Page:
Galveston, Texas
in the wake of the devastating Hurricane of 1900
[...More...]

"Walsh Act" on:
Wikipedia
Google
Yahoo

Township (New Jersey)
A township, in the context of New Jersey
New Jersey
local government, refers to one of five types and one of eleven forms of municipal government. As a political entity, a township in New Jersey
New Jersey
is a full-fledged municipality, on par with any town, city, borough, or village. They collect property taxes and provide services such as maintaining roads, garbage collection, water, sewer, schools, police and fire protection. The Township
Township
form of local government is used by 27% of New Jersey municipalities; however, slightly over 50% of the state's population resides within them. Townships in New Jersey
New Jersey
differ from townships elsewhere in the United States
[...More...]

"Township (New Jersey)" on:
Wikipedia
Google
Yahoo

Walsh Act (New Jersey)
The Walsh Act is legislation in the U.S. state
U.S. state
of New Jersey
New Jersey
that permits municipalities to adopt a non-partisan commission form of government. The legislation was signed by Governor of New Jersey Woodrow Wilson
Woodrow Wilson
on April 25, 1911. The commissions in Walsh Act municipalities are composed of either three or five members elected for four-year concurrent terms. The commissioners also serve as department heads in addition to their legislative functions. The commissioners elect one commissioner as mayor, however the mayor is only responsible for his or her departments and serves as the chair of the commission. The Walsh Act was modeled on the commission system that was set up in Galveston, Texas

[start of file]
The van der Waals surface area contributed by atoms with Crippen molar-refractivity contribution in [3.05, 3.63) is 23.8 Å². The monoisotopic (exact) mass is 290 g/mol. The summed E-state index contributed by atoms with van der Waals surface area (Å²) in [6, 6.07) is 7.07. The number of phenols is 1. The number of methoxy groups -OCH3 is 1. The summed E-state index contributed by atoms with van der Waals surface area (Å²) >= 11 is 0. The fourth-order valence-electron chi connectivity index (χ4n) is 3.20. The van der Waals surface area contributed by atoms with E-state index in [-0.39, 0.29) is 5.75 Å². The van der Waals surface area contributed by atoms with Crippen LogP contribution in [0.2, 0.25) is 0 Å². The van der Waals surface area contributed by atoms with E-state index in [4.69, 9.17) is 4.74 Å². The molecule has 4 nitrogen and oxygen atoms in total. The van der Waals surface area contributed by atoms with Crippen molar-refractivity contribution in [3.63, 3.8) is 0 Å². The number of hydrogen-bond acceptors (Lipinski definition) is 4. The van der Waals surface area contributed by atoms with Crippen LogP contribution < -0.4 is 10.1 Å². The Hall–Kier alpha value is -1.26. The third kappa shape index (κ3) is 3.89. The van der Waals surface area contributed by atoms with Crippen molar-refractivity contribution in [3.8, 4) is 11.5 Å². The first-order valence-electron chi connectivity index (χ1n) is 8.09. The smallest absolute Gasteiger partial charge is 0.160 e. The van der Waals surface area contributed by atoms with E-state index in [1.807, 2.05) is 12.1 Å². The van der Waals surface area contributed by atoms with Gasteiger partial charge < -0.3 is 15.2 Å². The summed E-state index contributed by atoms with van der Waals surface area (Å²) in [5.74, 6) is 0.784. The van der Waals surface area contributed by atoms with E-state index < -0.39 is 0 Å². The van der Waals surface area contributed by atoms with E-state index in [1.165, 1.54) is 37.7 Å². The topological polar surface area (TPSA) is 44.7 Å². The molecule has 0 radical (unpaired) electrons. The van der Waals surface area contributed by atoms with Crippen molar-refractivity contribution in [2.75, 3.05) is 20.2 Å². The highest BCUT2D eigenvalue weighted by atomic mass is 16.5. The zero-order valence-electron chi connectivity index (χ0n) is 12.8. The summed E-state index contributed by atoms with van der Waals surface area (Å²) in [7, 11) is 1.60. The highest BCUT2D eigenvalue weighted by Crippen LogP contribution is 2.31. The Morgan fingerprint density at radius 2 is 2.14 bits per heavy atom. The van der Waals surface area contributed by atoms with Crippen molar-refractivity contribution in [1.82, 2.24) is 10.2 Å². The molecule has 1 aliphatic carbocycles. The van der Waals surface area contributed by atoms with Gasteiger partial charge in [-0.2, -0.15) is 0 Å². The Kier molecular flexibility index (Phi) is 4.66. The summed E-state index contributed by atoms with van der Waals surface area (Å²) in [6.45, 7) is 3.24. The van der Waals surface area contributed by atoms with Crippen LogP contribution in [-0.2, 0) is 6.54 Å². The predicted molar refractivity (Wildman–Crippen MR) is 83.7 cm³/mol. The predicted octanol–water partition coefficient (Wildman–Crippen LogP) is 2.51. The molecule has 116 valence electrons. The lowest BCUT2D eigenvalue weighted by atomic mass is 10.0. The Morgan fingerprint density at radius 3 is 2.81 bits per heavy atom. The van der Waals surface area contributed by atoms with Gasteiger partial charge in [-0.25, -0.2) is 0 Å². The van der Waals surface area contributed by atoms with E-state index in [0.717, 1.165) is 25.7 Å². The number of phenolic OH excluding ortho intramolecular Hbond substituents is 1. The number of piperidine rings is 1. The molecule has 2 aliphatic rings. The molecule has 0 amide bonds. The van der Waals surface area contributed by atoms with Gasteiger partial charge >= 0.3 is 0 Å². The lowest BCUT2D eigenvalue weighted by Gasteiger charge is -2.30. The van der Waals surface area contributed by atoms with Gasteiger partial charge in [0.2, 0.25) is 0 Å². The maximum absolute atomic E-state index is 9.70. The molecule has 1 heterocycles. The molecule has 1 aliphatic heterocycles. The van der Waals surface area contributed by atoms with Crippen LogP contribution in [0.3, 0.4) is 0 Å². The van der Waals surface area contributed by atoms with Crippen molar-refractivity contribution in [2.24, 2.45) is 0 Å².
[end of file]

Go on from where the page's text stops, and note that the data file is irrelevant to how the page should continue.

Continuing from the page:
Galveston, Texas
in the wake of the devastating Hurricane of 1900
[...More...]

"Walsh Act (New Jersey)" on:
Wikipedia
Google
Yahoo

City (New Jersey)
A City
City
in the context of New Jersey
New Jersey
local government refers to one of five types and one of eleven forms of municipal government. Despite the widely held perception of a city as a large, urban area, cities in New Jersey
New Jersey
have a confused history as a form of government and vary in size from large, densely populated areas to much smaller hamlets. History[edit] The 1897 and 1899 city charter laws applied only to areas with a population under 12,000, and provided for a directly elected mayor, who served a two-year term and had strong executive powers. Both featured a council elected from wards to staggered three-year terms, plus one councilman elected at-large for a term of two years. The Mayor had veto power, which could be overridden by a two-thirds vote of the Council
[...More...]

"City (New Jersey)" on:
Wikipedia
Google
Yahoo

Borough (New Jersey)
A borough (also spelled boro), in the context of local government in the U.S. state
U.S. state
of New Jersey, refers to one of five types and one of eleven forms of municipal government (in addition to those established under a Special
Special
Charter).[1] Though it is now the most common form of government in New Jersey, by 1875 only 17 boroughs had been created, all by special acts of the legislature. These original boroughs were subdivisions of townships, established by state charter; Elizabeth was the first, established by royal charter in 1740, within the now defunct Elizabeth Township. About half of them had been dissolved, or changed into other forms of government — often cities
[...More...]

"Borough (New Jersey)" on:
Wikipedia
Google
Yahoo
.